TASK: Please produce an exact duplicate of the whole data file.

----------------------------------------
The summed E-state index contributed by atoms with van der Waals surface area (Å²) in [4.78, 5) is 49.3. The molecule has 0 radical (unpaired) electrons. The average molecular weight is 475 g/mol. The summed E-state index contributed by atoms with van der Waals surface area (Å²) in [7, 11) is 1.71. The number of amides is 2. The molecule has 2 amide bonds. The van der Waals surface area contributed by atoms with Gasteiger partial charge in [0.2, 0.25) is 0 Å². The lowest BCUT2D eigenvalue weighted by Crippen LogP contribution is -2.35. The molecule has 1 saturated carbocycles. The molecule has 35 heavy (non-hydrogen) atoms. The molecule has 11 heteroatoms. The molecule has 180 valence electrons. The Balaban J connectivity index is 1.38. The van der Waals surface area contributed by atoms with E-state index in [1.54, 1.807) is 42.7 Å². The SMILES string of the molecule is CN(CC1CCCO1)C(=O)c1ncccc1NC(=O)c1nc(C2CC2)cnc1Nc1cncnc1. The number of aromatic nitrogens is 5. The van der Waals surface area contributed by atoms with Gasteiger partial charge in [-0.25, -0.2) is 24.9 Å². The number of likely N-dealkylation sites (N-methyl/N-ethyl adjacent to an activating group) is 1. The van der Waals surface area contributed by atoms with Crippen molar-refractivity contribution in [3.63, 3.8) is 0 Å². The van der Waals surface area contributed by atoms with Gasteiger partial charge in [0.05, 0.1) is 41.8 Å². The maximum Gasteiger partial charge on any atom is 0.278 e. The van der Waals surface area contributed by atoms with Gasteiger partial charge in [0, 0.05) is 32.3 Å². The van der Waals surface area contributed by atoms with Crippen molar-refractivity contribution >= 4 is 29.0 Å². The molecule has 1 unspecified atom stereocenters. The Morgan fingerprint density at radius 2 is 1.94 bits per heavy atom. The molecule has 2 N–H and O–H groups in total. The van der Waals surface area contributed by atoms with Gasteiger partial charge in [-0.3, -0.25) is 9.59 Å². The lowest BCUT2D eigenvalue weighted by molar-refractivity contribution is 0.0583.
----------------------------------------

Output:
The summed E-state index contributed by atoms with van der Waals surface area (Å²) in [4.78, 5) is 49.3. The molecule has 0 radical (unpaired) electrons. The average molecular weight is 475 g/mol. The summed E-state index contributed by atoms with van der Waals surface area (Å²) in [7, 11) is 1.71. The number of amides is 2. The molecule has 2 amide bonds. The van der Waals surface area contributed by atoms with Gasteiger partial charge in [0.2, 0.25) is 0 Å². The lowest BCUT2D eigenvalue weighted by Crippen LogP contribution is -2.35. The molecule has 1 saturated carbocycles. The molecule has 35 heavy (non-hydrogen) atoms. The molecule has 11 heteroatoms. The molecule has 180 valence electrons. The Balaban J connectivity index is 1.38. The van der Waals surface area contributed by atoms with E-state index in [1.54, 1.807) is 42.7 Å². The SMILES string of the molecule is CN(CC1CCCO1)C(=O)c1ncccc1NC(=O)c1nc(C2CC2)cnc1Nc1cncnc1. The number of aromatic nitrogens is 5. The van der Waals surface area contributed by atoms with Gasteiger partial charge in [-0.25, -0.2) is 24.9 Å². The number of likely N-dealkylation sites (N-methyl/N-ethyl adjacent to an activating group) is 1. The van der Waals surface area contributed by atoms with Crippen molar-refractivity contribution in [3.63, 3.8) is 0 Å². The van der Waals surface area contributed by atoms with Gasteiger partial charge in [0.05, 0.1) is 41.8 Å². The maximum Gasteiger partial charge on any atom is 0.278 e. The van der Waals surface area contributed by atoms with Gasteiger partial charge in [0, 0.05) is 32.3 Å². The van der Waals surface area contributed by atoms with Crippen molar-refractivity contribution >= 4 is 29.0 Å². The molecule has 1 unspecified atom stereocenters. The Morgan fingerprint density at radius 2 is 1.94 bits per heavy atom. The molecule has 2 N–H and O–H groups in total. The van der Waals surface area contributed by atoms with Gasteiger partial charge in [-0.3, -0.25) is 9.59 Å². The lowest BCUT2D eigenvalue weighted by molar-refractivity contribution is 0.0583.